Thank you, Wallace!

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John Mariani
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Posted: 11 January 2019 at 10:15am | IP Logged | 15 post reply

Brian Hague raises an issue (which is possibly a bit off-topic, but ...)

" As pointed out earlier by someone else, the Archives weirdly focused on the character's earliest days, before the humor and general approach were set. As such, they're scratchy, hyperkinetic action one-offs, no different than most Golden Age stuff. Being unspectacular and generally lacking in charm, readers didn't go for them and the line stopped."

The need to reprint in chronological order drives me insane! I bought the second volume of the Flash Gordon newspaper strips by Dan Barry and the scholarly introduction kind of rubbished some of the stories in the book but signposted the good stuff that lay ahead. If people don't like the lesser material in this volume, what makes you think they are going to buy the next volume?

I applaud Marvel's approach to the Epic reprint line. We could debate whether or not they are reprinting the stories in the order we'd like them to, but I'm assuming (always a dangerous thing to do) they are trying to reprint some of the best (or better) eras first to build an audience.

And yes, I am one of those frustrated by the Shazam archives and wish they'd started with the 50's material ...

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Eric Jansen
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Posted: 11 January 2019 at 10:35am | IP Logged | 16 post reply

Join in with Eric. "Tar Baby! Tar Baby! Tar Baby!!"
_______________

Seriously?  Perhaps it wasn't clear, but I haven't seen "Song."  And I haven't read "Monster Society."  But don't let the facts keep Brian Hague from labeling someone a racist.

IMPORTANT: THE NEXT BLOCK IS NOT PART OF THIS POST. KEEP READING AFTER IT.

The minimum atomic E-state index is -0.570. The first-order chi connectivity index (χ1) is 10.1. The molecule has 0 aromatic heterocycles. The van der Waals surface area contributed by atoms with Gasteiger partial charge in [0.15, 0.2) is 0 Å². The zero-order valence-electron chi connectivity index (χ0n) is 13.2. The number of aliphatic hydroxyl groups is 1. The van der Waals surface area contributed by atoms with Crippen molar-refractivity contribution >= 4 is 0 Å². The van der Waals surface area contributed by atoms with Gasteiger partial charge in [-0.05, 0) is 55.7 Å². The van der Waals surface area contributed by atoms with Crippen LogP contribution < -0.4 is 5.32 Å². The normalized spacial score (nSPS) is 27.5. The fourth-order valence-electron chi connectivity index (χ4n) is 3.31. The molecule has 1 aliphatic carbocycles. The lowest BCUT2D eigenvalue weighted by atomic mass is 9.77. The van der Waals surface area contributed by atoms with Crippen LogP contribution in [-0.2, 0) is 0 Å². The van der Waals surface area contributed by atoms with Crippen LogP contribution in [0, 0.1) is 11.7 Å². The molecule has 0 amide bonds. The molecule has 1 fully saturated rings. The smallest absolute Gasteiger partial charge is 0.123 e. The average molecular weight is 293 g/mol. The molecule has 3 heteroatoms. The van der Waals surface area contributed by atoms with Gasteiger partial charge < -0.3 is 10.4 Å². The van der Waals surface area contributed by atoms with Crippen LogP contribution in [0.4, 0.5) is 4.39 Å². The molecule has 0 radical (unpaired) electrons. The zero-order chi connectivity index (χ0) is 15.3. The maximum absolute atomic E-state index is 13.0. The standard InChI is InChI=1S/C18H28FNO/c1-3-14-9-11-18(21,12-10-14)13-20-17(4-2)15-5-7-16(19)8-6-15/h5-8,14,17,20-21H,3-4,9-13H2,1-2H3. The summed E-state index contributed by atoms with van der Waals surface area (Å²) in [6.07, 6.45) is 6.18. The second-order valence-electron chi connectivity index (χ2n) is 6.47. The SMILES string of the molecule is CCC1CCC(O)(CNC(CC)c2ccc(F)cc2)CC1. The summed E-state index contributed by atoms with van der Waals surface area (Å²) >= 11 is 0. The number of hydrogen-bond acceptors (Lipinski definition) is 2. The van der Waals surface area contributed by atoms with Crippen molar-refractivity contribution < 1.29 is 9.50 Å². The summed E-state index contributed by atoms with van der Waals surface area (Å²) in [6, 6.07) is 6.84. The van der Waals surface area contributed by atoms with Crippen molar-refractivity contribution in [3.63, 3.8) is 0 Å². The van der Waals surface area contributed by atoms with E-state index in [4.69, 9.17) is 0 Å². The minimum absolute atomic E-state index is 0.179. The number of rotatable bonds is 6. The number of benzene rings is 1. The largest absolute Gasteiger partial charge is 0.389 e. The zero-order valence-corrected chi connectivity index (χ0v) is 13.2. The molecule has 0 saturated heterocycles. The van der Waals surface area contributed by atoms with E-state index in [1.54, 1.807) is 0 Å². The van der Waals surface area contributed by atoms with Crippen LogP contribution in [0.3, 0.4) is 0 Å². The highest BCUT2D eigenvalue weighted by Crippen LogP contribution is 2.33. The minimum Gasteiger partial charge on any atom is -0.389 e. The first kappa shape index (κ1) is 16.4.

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Dave Phelps
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Posted: 11 January 2019 at 10:39am | IP Logged | 17 post reply

 Brian Hague wrote:
Where is line drawn? Back there, behind us. We're past it now.


Except that it's not. Song of the South doesn't get released, but Gone With the Wind is available on Blu-Ray.

The argument for getting rid of Confederate statues (or moving them to museums; either one I can agree with) is that it celebrates racism by honoring people who fought tooth and nail to preserve slavery. The argument for keeping statues of otherwise praiseworthy slave owners (e.g. Thomas Jefferson, George Washington) is that we're celebrating what they did to create the country. We'll discuss the warts, but let them keep their monuments.

So it is with pop culture. People want to watch Gone With The Wind for Scarlett O'Hara and Rhett Butler; the "happy slaves" there are an incidental detail, albeit an (extremely) unfortunate one. People want to read the Monster Society of Evil book because it's considered to be a classic Captain Marvel story (YMMV); they're going for the evil green worm, not the racist caricatures. See also Will Eisner's Spirit.    

I don't blame DC for wanting to stay out of the mess. A Golden Age reprint volume would be a 1000 copy seller (tops), which is hardly worth the potential bad press. But I also don't blame fans for being disappointed about it.

(Note that this only applies to reprints of old stories - the fans complaining that Darwyn Cooke handled Ebony wrong in his Spirit run because he didn't make Ebony a racial caricature can pound sand.)
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Brian Hague
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Posted: 11 January 2019 at 2:36pm | IP Logged | 18 post reply

Eric Jansen wrote: "Seriously?  Perhaps it wasn't clear, but I haven't seen "Song."  And I haven't read "Monster Society."  But don't let the facts keep Brian Hague from labeling someone a racist."

Except I didn't. In calling for a reissue of "Song of the South," you're literally asking for them to put out the Uncle Remus story of Br'er Rabbit and the Tar-Baby. It's one of the most infamous stories in the film. Br'er Fox crafts a figure out of turpentine and tar in which Br'er Rabbit becomes trapped. 

This is one of the stories you're asking, Tar-Baby title and all, to be put back on store shelves and into the living rooms of America. How can you not know what's in this thing you think needs to be re-released? It takes no time anymore to look this stuff up.